August 16, 2011
On February 12th 2010 Beatrice Culbertsons planned day at the park with two of her middle school friends turned into a nightmare when they sexually assaulted her. Now 16, Beatrice spoke with Linda Stein of NorthPennLife.com
about her horrible experience.
That day school had been canceled because of snow and she received a text from one of her middle school friends to hang out at the park for the day. Tyreece DeKwan Lewis, 17, and Robert Marquis Lee, 19 picked Beatrice up, she thought they were picking up another girl and headed to the park. Instead the two boys raped her in the back seat of the car in Lansdale alley.
Beatrice thought she would be able to move on with her life again after the two boys were sentenced by a judge on July 20th to one two years in prison.
"A lot of weight was off my shoulders," Beatrice recalled feeling after Lewis and Lee were sentenced, but she hadnt expected the backlash that occurred at school after the boys went to prison.
Going back into school Beatrice was met with intense ridicule and taunting.
"I used to be friends with everybody
I was on the cheerleading squad. Everything changed. People are embarrassed to be friends with me. People who were my friends jumped on the I hate Beatrice bandwagon."
On her first day back to Pennfield middle school Beatrice received a death threat, and some of her classmates wore "Free Rob and Ty" t-shirts to school.
Along with the verbal harassment, cyber bullying in the form of social networking was a primary tool used to abuse Beatrice. A Facebook page was created, "Free Rob and Ty," along with a barrage of crude and threatening comments. Even Beatrices sister Schyler, one year older, was being tormented by other students. The situation got so bad for the girls that they finished classes at home through homebound schooling.
"With social networking and Facebook, the bullying is 100 times worse
clearly, its just words, but parents should pay a little bit more attention to what your kids are putting out there," Beatrices mother Tina Culbertson stated to Linda Stein. The bullying continues to be agonizing for Beatrice and her four sisters (three younger) even with district anti-bullying programs in place. North Penn officials are trying to work with the Culbertson family to ensure Beatrice and Schyler can safely and comfortably return to high school classes in the fall. Friends of the two boys were instructed to stay away from the girls and for the first two days Beatrice was escorted to her classes.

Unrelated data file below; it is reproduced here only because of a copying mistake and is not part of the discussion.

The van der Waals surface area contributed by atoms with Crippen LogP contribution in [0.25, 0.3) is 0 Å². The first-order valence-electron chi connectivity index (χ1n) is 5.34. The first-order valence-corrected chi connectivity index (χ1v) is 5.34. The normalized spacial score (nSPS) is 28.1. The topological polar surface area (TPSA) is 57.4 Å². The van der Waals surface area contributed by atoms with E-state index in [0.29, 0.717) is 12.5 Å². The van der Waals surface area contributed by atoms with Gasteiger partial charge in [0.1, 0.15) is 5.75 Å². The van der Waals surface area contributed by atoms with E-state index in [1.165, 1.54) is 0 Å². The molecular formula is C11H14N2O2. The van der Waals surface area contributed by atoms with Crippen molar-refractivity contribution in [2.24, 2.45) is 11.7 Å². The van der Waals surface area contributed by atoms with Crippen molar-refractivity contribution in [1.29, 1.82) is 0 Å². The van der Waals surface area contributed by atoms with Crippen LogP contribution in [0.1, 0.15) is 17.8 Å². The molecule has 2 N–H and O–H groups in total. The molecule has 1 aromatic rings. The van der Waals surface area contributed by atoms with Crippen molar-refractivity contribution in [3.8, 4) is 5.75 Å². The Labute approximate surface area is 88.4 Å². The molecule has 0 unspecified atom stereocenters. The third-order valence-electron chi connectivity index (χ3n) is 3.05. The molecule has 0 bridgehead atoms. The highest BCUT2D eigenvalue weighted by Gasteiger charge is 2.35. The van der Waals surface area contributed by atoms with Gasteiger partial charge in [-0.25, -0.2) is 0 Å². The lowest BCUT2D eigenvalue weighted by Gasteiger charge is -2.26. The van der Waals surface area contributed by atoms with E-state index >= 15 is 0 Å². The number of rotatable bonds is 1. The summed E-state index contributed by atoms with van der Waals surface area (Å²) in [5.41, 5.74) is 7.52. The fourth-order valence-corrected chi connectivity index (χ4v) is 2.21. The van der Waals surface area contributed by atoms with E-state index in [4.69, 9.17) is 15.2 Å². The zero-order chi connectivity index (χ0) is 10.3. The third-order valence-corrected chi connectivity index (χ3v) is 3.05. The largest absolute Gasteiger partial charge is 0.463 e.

Lee, who was out on bail, was also back in classes and Beatrice has had a number of encounters with Lee. School officials have offered to transfer Beatrice, not Lee, to the alternative school Northbridge. It was a phoned-in death threat, "I am going to kill you," that prompted Tina Culbertson to pull the girls out of school.
Now Beatrice feels shameful as she walks in public and all for doing exactly what she should have done.
"I used to be happy, outgoing and funny," Beatrice said in her statement to the judge. "Now I hang my head when [in] public, just because I did the right thing."
Now Beatrice is doing the only thing she can do, move forward with her life. Last fall she was accepted to Philadelphia Soul arena football teams Junior Soulmates. Due to court dates Beatrice had to miss many of the practices but the Soul has offered her a scholarship for the coming year. The group will be a welcome distraction for Beatrice from the damage this ordeal has done to her and her family.
Lou Jacobs, the director of the Junior Soulmates, knows this will be a positive direction for Beatrice to move in. The group is designed to build character and confidence for the young girls. "The Soul has stepped up," Jacobs said. "When something like this happens, we are family. When times get tough we pull together."
A well-known speaker on cyberbullying
, Tina Meier, whose 13-year-old daughter committed suicide after Internet bullying
suggests obtaining legal advice, contacting the school board and their state legislature if the school officials arent willing to help.
"Her child has the right to go to school and have a normal education," Meier said. "Believe me I know how it feels. Their hands are tied because no one wants to listen." She agrees that schools cannot monitor what is happening on the internet outside of the school day, "but the second it happens to affect the climate of the school, they have a right to deal with the situation."
A 2005 study found that 10.8 percent of high school girls and 4.2 percent of high school boys were raped. About 20 to 25 percent of college women say they experienced a rape or an attempted rape. The Centers for Disease Control states that 20 percent of women who are raped are raped by acquaintances.
Beatrice wants her story out there so that other sexual assault survivors
can find courage to tell their own stories. She is a courageous woman who is making positive decisions that allow her to heal and be an incredible example to others who have experienced similar ordeals in their life. She plans to continue to study nursing when she continues classes as a junior at North Penn high school this fall.
If you are a victim of sexual assault there are resources to help you cope with what has happened to you. The Survivor Club has resources that you can refer to for support and guidance